"If you love something, buy extra," Kathy said, "because chances are you are going to break it or you are never going to find it again."
Plus, label, label, label when putting things away to make it easier to re-create the magic the next year.
Finally, it is worth the investment to put clicker switches on various electrical accessories so you aren't constantly plugging and unplugging things (even if you do have easy access to certain Christmas plugs.)
The decorating duo, who own Kentucky Turf Professionals, search all over for Christmas finds. Their most memorable expedition ended in a place called The Pig Barn, a kind of peddler's mall where a gentleman was selling ceramic Nativity scenes in a variety of colors. They bought a pink one.
The yellow ornaments on the garage tree nicely match the his-and-hers Corvettes that reside there. (That tree, by the way, was put up after Kathy's mom noticed the garage window was the only one in the house without Christmas decorations visible from the outside. Couldn't have that.)
Of course, every shelf and nook are adorned with Christmas-themed knickknacks; festive glasses and plates fill cabinets for the season, and some special holiday artwork adorns the walls. But Kathy said she is careful not to go too far. For now, she has all the decorations she can handle.
Kathy said her love of the holidays might spring from being born near the Kentucky town of Bethlehem. Each year as a child she was a part of the town's living Nativity, sometimes playing an angel, sometimes helping to tend the cattle all lowing.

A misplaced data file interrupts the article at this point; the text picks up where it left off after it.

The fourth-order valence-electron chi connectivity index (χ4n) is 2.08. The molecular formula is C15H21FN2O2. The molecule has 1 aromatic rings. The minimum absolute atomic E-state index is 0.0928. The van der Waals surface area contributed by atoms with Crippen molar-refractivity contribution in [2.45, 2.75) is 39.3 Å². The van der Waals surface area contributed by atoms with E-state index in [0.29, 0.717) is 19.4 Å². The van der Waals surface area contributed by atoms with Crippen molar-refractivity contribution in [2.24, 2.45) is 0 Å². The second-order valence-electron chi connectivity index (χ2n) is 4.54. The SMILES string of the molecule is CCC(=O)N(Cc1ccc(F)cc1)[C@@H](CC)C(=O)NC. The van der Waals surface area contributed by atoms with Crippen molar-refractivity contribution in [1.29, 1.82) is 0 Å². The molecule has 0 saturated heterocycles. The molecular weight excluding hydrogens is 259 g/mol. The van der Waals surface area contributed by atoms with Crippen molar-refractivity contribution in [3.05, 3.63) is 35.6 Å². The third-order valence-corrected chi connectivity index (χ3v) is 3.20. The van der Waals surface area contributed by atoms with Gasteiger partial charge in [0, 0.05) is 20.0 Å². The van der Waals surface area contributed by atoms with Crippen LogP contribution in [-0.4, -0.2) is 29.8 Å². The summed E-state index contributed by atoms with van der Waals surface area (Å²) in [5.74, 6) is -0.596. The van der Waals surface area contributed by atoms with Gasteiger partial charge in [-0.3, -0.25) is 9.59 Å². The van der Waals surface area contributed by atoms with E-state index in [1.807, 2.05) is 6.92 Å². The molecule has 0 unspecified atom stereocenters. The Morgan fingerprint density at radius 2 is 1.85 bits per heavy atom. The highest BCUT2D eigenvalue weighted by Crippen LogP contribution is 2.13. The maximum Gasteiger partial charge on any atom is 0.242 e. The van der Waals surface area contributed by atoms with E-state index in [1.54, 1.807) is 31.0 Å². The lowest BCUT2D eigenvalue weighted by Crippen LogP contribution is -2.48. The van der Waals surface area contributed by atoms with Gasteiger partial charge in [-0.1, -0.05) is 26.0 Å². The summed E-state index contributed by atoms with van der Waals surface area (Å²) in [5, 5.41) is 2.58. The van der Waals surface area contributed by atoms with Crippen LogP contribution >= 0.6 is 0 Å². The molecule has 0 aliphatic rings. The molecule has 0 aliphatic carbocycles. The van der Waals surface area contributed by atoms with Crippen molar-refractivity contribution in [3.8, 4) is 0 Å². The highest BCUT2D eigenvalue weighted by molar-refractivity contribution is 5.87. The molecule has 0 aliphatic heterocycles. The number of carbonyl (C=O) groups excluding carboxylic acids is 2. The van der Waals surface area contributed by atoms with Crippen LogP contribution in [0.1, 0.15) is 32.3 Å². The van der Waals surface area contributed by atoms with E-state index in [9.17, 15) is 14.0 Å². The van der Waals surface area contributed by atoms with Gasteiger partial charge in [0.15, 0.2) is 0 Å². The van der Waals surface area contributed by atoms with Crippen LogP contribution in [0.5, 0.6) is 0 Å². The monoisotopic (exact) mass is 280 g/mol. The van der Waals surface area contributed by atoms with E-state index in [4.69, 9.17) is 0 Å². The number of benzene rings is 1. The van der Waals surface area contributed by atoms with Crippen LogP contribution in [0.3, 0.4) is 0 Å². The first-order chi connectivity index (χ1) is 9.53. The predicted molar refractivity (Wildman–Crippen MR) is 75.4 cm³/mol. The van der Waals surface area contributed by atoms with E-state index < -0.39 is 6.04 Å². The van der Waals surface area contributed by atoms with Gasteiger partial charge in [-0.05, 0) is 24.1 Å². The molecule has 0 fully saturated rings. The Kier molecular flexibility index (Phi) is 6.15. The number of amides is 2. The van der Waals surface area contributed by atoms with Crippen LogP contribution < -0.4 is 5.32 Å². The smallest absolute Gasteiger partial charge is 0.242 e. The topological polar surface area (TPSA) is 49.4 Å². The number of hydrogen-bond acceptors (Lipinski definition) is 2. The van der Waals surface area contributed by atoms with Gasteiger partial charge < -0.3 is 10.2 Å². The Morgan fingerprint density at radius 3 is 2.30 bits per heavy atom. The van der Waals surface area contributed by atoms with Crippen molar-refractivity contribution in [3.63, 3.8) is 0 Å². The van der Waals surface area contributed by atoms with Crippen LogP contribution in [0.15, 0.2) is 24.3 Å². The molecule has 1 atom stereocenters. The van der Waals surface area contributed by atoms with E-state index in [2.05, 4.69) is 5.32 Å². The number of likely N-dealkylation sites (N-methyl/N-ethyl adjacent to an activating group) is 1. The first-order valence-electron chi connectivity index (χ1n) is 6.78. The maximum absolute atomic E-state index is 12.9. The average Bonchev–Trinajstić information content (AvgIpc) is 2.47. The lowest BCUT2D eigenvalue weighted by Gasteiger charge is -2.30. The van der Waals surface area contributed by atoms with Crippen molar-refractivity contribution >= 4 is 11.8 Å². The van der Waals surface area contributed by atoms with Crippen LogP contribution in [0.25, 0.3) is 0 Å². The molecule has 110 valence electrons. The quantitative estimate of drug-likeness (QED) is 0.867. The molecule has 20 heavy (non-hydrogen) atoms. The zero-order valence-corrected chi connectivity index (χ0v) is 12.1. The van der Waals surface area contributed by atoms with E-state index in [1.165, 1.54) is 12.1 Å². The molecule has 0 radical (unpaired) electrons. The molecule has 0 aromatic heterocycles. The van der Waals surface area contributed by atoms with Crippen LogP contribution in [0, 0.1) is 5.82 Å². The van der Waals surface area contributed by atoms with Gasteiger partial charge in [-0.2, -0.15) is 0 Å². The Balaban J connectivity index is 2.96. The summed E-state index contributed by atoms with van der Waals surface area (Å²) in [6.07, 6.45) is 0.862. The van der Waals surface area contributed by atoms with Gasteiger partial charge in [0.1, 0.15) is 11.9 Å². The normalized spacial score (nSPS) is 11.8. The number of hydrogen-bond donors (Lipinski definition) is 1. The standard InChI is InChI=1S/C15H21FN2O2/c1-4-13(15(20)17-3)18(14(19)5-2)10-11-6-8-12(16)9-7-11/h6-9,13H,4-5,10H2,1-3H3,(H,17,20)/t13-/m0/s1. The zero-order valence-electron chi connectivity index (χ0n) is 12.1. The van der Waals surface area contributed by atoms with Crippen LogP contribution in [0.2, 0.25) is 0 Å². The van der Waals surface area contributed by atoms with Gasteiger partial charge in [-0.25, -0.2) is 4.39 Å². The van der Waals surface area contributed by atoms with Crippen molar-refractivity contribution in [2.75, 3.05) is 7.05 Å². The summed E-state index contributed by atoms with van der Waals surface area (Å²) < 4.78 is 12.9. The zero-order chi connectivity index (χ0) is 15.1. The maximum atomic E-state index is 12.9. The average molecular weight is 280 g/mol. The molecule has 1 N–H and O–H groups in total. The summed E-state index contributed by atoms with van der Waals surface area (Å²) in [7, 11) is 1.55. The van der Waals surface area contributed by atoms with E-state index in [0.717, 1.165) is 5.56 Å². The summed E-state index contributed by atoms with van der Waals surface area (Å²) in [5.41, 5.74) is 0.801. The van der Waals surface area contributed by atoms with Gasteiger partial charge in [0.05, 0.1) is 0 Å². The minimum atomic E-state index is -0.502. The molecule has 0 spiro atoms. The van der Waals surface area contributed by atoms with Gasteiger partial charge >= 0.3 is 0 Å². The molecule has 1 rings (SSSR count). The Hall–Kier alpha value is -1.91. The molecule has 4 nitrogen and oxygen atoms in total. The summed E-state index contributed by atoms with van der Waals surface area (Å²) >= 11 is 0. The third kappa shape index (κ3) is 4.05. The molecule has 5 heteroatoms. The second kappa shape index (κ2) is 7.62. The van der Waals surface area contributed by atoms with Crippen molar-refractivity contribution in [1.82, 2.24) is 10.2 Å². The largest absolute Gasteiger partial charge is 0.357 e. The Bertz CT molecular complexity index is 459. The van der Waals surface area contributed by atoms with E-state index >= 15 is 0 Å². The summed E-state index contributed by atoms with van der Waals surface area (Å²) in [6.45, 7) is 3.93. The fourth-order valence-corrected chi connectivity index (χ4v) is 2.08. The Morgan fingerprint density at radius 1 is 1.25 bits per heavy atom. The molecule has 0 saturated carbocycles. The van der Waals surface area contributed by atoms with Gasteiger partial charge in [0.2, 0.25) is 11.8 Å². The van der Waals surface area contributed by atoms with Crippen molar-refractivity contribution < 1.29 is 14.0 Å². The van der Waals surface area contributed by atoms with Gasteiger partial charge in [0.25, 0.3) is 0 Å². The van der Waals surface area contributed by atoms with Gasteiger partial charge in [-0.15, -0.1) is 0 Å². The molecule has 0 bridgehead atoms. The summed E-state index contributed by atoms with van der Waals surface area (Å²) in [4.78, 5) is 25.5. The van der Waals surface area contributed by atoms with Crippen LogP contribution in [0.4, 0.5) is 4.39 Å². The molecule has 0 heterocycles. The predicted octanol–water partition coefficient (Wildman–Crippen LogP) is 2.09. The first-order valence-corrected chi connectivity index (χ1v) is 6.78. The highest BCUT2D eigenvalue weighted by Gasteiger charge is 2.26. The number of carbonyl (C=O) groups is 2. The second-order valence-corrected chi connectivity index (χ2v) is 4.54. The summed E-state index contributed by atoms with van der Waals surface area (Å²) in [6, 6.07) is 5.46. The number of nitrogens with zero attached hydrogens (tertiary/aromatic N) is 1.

Her mother, she said, is a an enthusiastic decorator, as is her daughter. So it could be genetics at work.
Truthfully, Kathy said, the decorations make her happy and sharing them gives her joy.
The Joneses swear that with the coming arrival of their first grandchild, next year's Christmas décor might be more scaled back. Or, maybe, it's an excuse for tree No. 15: Baby's First Christmas.
IF YOU GO
Woodford County Woman's Club 2013 Holiday Homes Tour
What: Annual tour of homes featuring three historic homes built from 1790 to 1810 and three modern homes decorated for the season. Music and refreshments throughout the day.
When: 10 a.m.-4 p.m. Dec. 14
Tickets: $15. Available through Dec. 13 at the following retailers in Versailles: Olde Towne Antiques/Baskets From the Bluegrass, Marketplace on Main, Cornerstone Pharmacy, Five Seasons Gift Gallery and MacDougal's Nursery. Also at Historic Midway Museum Store in Midway and Artique-Lexington Green and Two Chicks & Co. in Lexington. Tickets available day of the tour starting at 9:30 a.m. at the Little House, 247 Lexington St., Versailles. No credit or debit cards accepted. Proceeds benefit Coats and Shoes for Woodford County School Children, the club's scholarship fund and other projects supported by the club.
Learn more: Linda Gudgel Finnell, (859) 873-8543 or (859) 552-3175, or Woodfordcountywomansclub.org.
Mary Meehan: (859) 231-3261. Twitter: @bgmoms. Blog: Bluegrassmoms.com.